Some customer service people will believe that customers will understand and be empathetic to the new employee. I get it. Customers will get it, too, but many are not going to like it. Customers are paying for THEIR experience. And they seek the best value in their experience, so, someone saying, “I’m in training” is, bluntly, a poor one. When someone new doesn’t say anything, the customer feels that the person must be knowledgeable and the problem is difficult. But that’s OK because the problem is the problem. But when someone says, “I’m new here,” that’s not OK, in fact, dissatisfying because the problem is not the problem. The problem is the person. They will leave and rant to others via social media. Customers thinking about coming to your company will decide otherwise because of his rants. It doesn’t have to be a customer they know. If you say you’re great, that’s advertising, but on social media, if they say you’re poor, that’s the truth. People are talking about you, whether you like it or not, whether you know it or not. You can give them a story that “We’re new here,” or be new here but not tell them. You decide.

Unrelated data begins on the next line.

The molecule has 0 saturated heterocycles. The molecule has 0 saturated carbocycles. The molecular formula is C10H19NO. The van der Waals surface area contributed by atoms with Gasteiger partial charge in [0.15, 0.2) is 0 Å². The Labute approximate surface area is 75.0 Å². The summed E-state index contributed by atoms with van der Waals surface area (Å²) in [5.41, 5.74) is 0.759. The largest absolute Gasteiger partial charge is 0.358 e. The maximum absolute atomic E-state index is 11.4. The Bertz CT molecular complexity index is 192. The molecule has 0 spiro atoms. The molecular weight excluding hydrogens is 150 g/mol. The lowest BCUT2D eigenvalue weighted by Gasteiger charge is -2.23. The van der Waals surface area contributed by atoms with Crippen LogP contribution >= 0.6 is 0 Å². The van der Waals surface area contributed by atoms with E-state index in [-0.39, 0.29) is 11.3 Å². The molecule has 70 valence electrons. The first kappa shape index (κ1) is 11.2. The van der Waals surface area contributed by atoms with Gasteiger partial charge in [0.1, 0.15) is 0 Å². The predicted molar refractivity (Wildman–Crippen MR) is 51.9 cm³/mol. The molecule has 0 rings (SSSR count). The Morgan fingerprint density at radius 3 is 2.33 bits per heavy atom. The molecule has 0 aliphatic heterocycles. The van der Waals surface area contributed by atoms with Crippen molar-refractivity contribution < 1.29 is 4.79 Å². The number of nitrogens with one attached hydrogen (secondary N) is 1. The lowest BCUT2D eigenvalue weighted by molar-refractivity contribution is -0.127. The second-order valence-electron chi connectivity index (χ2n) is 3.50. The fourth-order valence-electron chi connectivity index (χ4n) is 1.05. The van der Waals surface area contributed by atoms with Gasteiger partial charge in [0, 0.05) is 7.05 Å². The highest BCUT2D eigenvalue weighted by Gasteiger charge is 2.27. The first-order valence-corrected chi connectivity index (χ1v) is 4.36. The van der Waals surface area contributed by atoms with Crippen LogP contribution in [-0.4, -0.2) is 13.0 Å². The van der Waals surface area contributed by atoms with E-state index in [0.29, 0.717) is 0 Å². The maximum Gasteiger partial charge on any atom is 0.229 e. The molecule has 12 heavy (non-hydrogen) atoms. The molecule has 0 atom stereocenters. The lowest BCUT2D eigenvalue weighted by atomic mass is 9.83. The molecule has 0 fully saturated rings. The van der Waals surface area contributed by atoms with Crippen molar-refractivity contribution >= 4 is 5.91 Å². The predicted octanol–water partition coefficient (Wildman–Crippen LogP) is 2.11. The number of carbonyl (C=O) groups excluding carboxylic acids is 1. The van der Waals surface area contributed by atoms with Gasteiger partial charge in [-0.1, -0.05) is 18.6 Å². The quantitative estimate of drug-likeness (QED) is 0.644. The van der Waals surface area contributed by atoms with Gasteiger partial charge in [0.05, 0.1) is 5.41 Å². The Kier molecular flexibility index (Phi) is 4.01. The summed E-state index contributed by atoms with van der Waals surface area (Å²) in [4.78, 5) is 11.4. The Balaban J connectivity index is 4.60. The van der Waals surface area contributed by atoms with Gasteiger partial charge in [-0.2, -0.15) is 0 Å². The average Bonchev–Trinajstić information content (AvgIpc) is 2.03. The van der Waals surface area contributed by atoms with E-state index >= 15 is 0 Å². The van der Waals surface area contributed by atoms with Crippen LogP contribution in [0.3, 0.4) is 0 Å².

The customer is paying for his experience, not your company’s service. Customers don’t care how many new people you have hired. They don’t care if self-service works for you or not. And customers don’t care if you think scripting will or will not work. What they care about is how big you care about them. New employees or not, self-service or not, scripting or not. To a complaining customer, you are not a representative of the company. You ARE the company. So own it. Be the CEO of the moment. DO take it personally. DO take it professionally. Just DON’T take it home. Simply apologize. DON’T offer an explanation. Customers feel that your explanation is an excuse. Customers want action, not excuses. Just do whatever it takes to fix it fast.